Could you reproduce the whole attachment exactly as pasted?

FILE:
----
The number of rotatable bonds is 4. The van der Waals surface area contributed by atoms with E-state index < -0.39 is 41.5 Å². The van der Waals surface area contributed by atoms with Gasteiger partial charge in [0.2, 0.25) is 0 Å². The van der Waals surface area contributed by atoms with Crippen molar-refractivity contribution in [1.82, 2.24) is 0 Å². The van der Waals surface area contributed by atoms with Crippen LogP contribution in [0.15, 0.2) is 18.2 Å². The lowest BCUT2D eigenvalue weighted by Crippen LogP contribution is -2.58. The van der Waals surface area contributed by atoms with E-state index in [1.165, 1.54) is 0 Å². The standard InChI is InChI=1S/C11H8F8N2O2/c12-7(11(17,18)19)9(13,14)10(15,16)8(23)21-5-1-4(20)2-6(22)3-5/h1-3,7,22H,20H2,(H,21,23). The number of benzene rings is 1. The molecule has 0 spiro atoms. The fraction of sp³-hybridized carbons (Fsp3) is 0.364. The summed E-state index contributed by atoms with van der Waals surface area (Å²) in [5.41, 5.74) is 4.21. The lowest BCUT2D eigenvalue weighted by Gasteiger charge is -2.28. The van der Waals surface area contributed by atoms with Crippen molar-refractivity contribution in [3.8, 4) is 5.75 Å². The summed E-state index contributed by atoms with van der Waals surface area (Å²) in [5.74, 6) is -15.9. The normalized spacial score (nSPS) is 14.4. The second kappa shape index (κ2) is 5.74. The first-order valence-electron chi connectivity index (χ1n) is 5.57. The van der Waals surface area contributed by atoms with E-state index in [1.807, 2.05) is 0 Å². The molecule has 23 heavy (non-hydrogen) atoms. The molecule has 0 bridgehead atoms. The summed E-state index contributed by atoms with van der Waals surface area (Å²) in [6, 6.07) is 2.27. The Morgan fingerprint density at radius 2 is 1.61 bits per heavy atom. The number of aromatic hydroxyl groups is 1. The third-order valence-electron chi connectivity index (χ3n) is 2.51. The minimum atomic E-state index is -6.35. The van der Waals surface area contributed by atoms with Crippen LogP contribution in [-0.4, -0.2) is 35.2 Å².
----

The number of rotatable bonds is 4. The van der Waals surface area contributed by atoms with E-state index < -0.39 is 41.5 Å². The van der Waals surface area contributed by atoms with Gasteiger partial charge in [0.2, 0.25) is 0 Å². The van der Waals surface area contributed by atoms with Crippen molar-refractivity contribution in [1.82, 2.24) is 0 Å². The van der Waals surface area contributed by atoms with Crippen LogP contribution in [0.15, 0.2) is 18.2 Å². The lowest BCUT2D eigenvalue weighted by Crippen LogP contribution is -2.58. The van der Waals surface area contributed by atoms with E-state index in [1.165, 1.54) is 0 Å². The standard InChI is InChI=1S/C11H8F8N2O2/c12-7(11(17,18)19)9(13,14)10(15,16)8(23)21-5-1-4(20)2-6(22)3-5/h1-3,7,22H,20H2,(H,21,23). The number of benzene rings is 1. The molecule has 0 spiro atoms. The fraction of sp³-hybridized carbons (Fsp3) is 0.364. The summed E-state index contributed by atoms with van der Waals surface area (Å²) in [5.41, 5.74) is 4.21. The lowest BCUT2D eigenvalue weighted by Gasteiger charge is -2.28. The van der Waals surface area contributed by atoms with Crippen molar-refractivity contribution in [3.8, 4) is 5.75 Å². The summed E-state index contributed by atoms with van der Waals surface area (Å²) in [5.74, 6) is -15.9. The normalized spacial score (nSPS) is 14.4. The second kappa shape index (κ2) is 5.74. The first-order valence-electron chi connectivity index (χ1n) is 5.57. The van der Waals surface area contributed by atoms with E-state index in [1.807, 2.05) is 0 Å². The molecule has 23 heavy (non-hydrogen) atoms. The molecule has 0 bridgehead atoms. The summed E-state index contributed by atoms with van der Waals surface area (Å²) in [6, 6.07) is 2.27. The Morgan fingerprint density at radius 2 is 1.61 bits per heavy atom. The number of aromatic hydroxyl groups is 1. The third-order valence-electron chi connectivity index (χ3n) is 2.51. The minimum atomic E-state index is -6.35. The van der Waals surface area contributed by atoms with Crippen LogP contribution in [-0.4, -0.2) is 35.2 Å².